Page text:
I was about 6 years old when I got my first dollar. It was my loot for losing my first tooth. Like magic, it was just waiting under my pillow in the morning. When I ran into my mom’s room, squealing about tooth fairies, the sad state of privacy for kindergarteners and my big plans for my money, she repeated one line:
“Save it for something you really want.”
I didn’t quite get the concept. I barely understood the purpose of money. All I knew was that this green rectangle had a little man on it, and when my mom gave the little man to the lady at the movie theater, I got gummy worms.
I really wanted more gummy worms.
But my mom told me to squirrel it away, so I did. Fighting “instant gratification” urges as a kid is an exercise in willpower. Sometimes I failed miserably.
But for the most part, I was able to build up those dollars, week by week, month by month. I fought the urge for immediate payoffs. And, finally, I earned enough money to buy myself my own Furby (a popular talking toy at the time).
I’ve continued to squirrel away extra cash as the years have gone by. But, of course, I’ve grown in my needs. Now, instead of kids’ toys, I’m keeping an eye toward my retirement.
However, putting a dollar away every week just won’t make the cut for something of that magnitude. I needed to find a better way, a steady stream of income that I can rely on no matter what.
It’s something you’re probably thinking about too.
But as you and I both know, steady income is not an easy thing to come by lately. The Federal Reserve slashed interest rates to bargain-basement levels. Too many retirees were left scrambling for ways to either supplement their income or sharply cut their expenses.
Yes, Janet Yellen and her team have embarked on a new schedule of lifting rates. And we are steadily inching higher. But slowly. So very slowly.
The Oh-So-Slow Rise of Interest Rates
In about two years, interest rates have increased from near zero to just over 1%. At the current rate, we are still years away from reaching 3% — which we haven’t touched since January 2008.
And it may take a frightening amount of time to get back to a more common income rate of around 6% — and that’s assuming we don’t take a few steps backward in the meantime with rate cuts due to economic problems.
So are there other income instruments to use?
Well, many people have relied upon dividends to provide a steady stream of income. But dividends aren’t quite as appealing as they once were.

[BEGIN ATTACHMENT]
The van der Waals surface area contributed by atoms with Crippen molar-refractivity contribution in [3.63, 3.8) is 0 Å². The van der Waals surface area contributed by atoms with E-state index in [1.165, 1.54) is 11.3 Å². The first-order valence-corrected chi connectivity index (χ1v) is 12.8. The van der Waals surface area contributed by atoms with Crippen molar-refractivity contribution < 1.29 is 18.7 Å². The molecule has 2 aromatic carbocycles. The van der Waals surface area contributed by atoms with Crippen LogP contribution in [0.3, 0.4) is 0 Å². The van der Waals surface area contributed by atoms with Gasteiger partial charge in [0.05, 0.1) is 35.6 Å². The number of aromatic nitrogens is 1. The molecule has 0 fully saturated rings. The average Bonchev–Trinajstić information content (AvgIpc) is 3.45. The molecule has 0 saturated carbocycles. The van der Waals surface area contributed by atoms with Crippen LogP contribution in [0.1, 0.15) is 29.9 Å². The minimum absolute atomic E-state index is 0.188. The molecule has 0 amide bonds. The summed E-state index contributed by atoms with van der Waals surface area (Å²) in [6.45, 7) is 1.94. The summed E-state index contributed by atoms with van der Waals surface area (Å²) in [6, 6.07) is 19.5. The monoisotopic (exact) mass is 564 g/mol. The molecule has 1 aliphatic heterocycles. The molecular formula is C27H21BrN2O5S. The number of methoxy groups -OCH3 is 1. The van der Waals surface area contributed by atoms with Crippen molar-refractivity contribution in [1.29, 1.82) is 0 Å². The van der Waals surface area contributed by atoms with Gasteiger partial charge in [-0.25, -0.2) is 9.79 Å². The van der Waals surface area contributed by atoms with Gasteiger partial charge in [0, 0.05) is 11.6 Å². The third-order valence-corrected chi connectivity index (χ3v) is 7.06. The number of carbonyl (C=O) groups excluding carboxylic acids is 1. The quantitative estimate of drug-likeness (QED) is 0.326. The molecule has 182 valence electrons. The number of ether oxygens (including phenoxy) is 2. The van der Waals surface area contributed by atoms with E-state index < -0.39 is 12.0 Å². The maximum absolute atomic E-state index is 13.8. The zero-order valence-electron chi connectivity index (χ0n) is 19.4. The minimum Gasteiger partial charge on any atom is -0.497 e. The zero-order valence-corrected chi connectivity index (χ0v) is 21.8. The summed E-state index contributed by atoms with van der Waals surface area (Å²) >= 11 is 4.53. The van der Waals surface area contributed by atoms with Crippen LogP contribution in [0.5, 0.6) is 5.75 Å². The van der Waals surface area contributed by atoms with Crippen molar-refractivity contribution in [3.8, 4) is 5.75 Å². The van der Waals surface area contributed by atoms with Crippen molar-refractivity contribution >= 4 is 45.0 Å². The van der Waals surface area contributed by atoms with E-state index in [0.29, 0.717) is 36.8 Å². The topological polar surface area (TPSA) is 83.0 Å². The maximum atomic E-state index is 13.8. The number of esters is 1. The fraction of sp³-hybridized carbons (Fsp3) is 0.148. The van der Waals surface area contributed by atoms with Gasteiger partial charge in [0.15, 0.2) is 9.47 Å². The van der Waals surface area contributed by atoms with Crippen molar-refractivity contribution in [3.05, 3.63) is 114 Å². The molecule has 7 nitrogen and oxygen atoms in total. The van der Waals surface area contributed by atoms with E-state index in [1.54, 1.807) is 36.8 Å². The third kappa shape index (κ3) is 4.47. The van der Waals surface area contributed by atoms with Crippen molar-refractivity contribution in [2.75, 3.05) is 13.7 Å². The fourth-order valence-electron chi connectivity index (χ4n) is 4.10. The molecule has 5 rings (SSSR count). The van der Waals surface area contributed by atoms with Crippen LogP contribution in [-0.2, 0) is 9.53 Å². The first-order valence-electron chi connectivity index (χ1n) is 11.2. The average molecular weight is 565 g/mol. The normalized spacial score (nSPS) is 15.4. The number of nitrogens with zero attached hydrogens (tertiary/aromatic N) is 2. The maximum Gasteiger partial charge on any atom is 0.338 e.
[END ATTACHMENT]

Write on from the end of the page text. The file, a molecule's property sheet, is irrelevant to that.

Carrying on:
The average annual dividend yield for the stocks of the S&P 500 from 1871 through 1960 never fell below 3%. And from 1970 through 1990, the average yield jumped to 4.03%.
Now? Well, from the early ‘90s through today, the average annual dividend yield has dropped below 2%. From 1991 through 2007 (the start of the Great Recession), the average yield was only 1.95%.
And today, the yield is 1.90%. This is barely better than the Fed funds interest rate.
Clearly, it’s not the kind of return you want to live on during retirement. And it’s certainly not going to help me build my retirement in the way I envisioned.
So I looked for another way.
And I found one…
An Income Strategy With a 93% Win Rate
It’s in a strategy our income expert Chad Shoop put together. And as crazy as this sounds, you could use it to collect up to $1,790 in 60 seconds or less … without buying a single share of stock.
Even better, over the past three years, Chad has used this strategy to show people how to collect income with a 93% success rate … giving them the chance to collect as much as $4,500 every month with it.
We call it using “Wall Street’s ATM.”
It’s something that stands out from the crowd of income-generating strategies because of its consistency and because of its speed. (It’s miles faster than relying on dividends for your income.) So I’ve been looking into adding it to my portfolio, and if you’re interested in building up your retirement, you might want to consider it too.
After all, you don’t often come across a strategy that not only lets you collect money in under a minute — but is also one of the safest trading strategies on Wall Street.
That’s the kind of quick-income strategy even my 6-year-old self would have been interested in.
So, to learn more about it, just click here.
Catch you next week.
Managing Editor, Banyan Hill Publishing